Point After may not be eliminated......just distance-adjusted.
NFL might experiment with making extra-point attempts longer
By Judy Battista
NFL Media reporter
Published: March 3, 2014 at 03:40 p.m.
Updated: March 4, 2014 at 08:53 a.m.
The NFL Competition Committee has discussed experimenting this preseason with a longer -- much longer -- extra-point try. According to one member, the committee's meetings this weekend included preliminary talks about placing the ball at the 25-yard line for the extra-point kick -- which would make it a 43-yard attempt -- rather than the 2-yard line, where it is currently placed.
Last season, kickers missed just five of 1,267 extra-point attempts, a conversion rate of 99.6 percent -- so good that Commissioner Roger Goodell recently suggested the demise of the extra point could be imminent, because it is almost automatic, and thus not exciting enough. A longer extra-point try certainly would make things more interesting and require significantly more strategizing. The conversion rate of field goals between 40 and 49 yards last season was 83 percent. The last time the extra-point conversation rate regularly fell below 90 percent was in the 1930s and early 1940s. That surely would give coaches something to ponder when weighing whether to kick for one point or try for two, with the success rate for two-point conversion attempts typically around 50 percent.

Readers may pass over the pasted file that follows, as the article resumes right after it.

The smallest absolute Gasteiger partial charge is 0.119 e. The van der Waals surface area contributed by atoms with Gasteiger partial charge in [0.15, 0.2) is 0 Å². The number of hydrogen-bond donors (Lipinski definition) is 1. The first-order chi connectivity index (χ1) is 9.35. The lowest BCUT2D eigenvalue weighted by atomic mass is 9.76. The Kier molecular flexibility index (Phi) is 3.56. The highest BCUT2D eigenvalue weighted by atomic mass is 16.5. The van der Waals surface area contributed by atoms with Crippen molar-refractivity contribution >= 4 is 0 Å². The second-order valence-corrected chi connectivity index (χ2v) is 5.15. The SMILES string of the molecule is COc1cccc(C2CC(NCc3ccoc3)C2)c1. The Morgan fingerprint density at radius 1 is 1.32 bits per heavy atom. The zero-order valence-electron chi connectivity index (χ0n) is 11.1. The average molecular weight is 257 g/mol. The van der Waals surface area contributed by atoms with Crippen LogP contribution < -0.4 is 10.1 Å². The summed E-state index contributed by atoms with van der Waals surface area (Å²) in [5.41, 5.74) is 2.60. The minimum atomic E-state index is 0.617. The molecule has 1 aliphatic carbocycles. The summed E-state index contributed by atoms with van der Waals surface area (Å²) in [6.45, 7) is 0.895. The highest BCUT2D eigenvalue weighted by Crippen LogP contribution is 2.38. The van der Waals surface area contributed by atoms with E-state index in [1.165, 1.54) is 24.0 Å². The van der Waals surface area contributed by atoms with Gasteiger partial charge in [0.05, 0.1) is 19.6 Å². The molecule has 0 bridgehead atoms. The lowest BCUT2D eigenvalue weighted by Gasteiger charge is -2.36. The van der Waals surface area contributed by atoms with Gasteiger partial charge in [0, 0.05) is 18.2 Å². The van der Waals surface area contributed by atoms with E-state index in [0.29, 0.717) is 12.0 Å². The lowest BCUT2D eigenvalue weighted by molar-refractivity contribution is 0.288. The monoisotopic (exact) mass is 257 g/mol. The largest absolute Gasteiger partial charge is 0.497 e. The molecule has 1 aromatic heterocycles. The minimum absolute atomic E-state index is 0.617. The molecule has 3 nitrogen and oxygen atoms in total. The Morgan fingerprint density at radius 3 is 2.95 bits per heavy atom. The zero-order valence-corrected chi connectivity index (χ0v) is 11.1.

"There is no consensus yet," said the committee member. "We could experiment in preseason, but we are not there yet."
No matter. It seems likely that the extra point as it is currently tallied eventually will be the latest victim of the kickers' own success. It will follow in the footsteps of sudden-death overtime, which was altered first for the 2010 playoffs and then for the regular season in 2012 after years of deliberation, sparked in large part by the kickers' increasing accuracy. Owners feared a Super Bowl might someday be decided by an overtime coin flip, with one team booting the winning field goal while the opposing squad never had a chance to touch the ball.
The NFL, of course, usually moves deliberately before enacting significant rules changes. In the meantime, kickers -- through a combination of specialization, better field conditions, the now-omnipresent kicking gurus and camps and rules changes -- are only getting better. Kickers made a higher percentage of field-goal (86.5 percent) and extra-point attempts (99.6 percent) last season than they ever had before. Perhaps even more striking is how many long field-goal attempts are being made. In 2013, 67.13 percent of all field-goal attempts of at least 50 yards were good. While the numbers fluctuate from year to year, that is a sharp rise even from 2012, when just 60.92 from long distance were good, and it is dramatically up from just 10 years ago, when kickers made just 48.38 percent from 50 yards or more. THE REST OF THE STORY